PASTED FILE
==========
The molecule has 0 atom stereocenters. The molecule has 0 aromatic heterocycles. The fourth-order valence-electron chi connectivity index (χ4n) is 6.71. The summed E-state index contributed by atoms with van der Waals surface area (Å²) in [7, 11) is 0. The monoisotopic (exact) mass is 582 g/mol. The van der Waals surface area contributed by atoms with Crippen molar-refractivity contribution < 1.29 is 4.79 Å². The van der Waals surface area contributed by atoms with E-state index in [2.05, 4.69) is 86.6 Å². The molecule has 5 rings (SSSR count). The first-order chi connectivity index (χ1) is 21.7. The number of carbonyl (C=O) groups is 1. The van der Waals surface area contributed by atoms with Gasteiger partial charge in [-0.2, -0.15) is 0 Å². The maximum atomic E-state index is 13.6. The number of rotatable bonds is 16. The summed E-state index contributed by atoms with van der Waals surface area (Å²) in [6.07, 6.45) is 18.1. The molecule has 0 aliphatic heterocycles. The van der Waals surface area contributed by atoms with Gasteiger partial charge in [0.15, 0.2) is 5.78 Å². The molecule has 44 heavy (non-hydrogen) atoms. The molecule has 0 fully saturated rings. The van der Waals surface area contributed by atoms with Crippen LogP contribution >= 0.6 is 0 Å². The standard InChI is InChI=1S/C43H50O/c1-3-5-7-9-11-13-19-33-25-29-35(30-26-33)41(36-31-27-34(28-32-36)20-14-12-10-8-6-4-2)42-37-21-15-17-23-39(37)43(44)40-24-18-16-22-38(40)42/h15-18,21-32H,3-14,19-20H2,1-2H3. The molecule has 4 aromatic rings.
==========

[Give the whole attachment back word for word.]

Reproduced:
The molecule has 0 atom stereocenters. The molecule has 0 aromatic heterocycles. The fourth-order valence-electron chi connectivity index (χ4n) is 6.71. The summed E-state index contributed by atoms with van der Waals surface area (Å²) in [7, 11) is 0. The monoisotopic (exact) mass is 582 g/mol. The van der Waals surface area contributed by atoms with Crippen molar-refractivity contribution < 1.29 is 4.79 Å². The van der Waals surface area contributed by atoms with E-state index in [2.05, 4.69) is 86.6 Å². The molecule has 5 rings (SSSR count). The first-order chi connectivity index (χ1) is 21.7. The number of carbonyl (C=O) groups is 1. The van der Waals surface area contributed by atoms with Gasteiger partial charge in [-0.2, -0.15) is 0 Å². The maximum atomic E-state index is 13.6. The number of rotatable bonds is 16. The summed E-state index contributed by atoms with van der Waals surface area (Å²) in [6.07, 6.45) is 18.1. The molecule has 0 aliphatic heterocycles. The van der Waals surface area contributed by atoms with Gasteiger partial charge in [0.15, 0.2) is 5.78 Å². The molecule has 44 heavy (non-hydrogen) atoms. The molecule has 0 fully saturated rings. The van der Waals surface area contributed by atoms with Crippen LogP contribution >= 0.6 is 0 Å². The standard InChI is InChI=1S/C43H50O/c1-3-5-7-9-11-13-19-33-25-29-35(30-26-33)41(36-31-27-34(28-32-36)20-14-12-10-8-6-4-2)42-37-21-15-17-23-39(37)43(44)40-24-18-16-22-38(40)42/h15-18,21-32H,3-14,19-20H2,1-2H3. The molecule has 4 aromatic rings.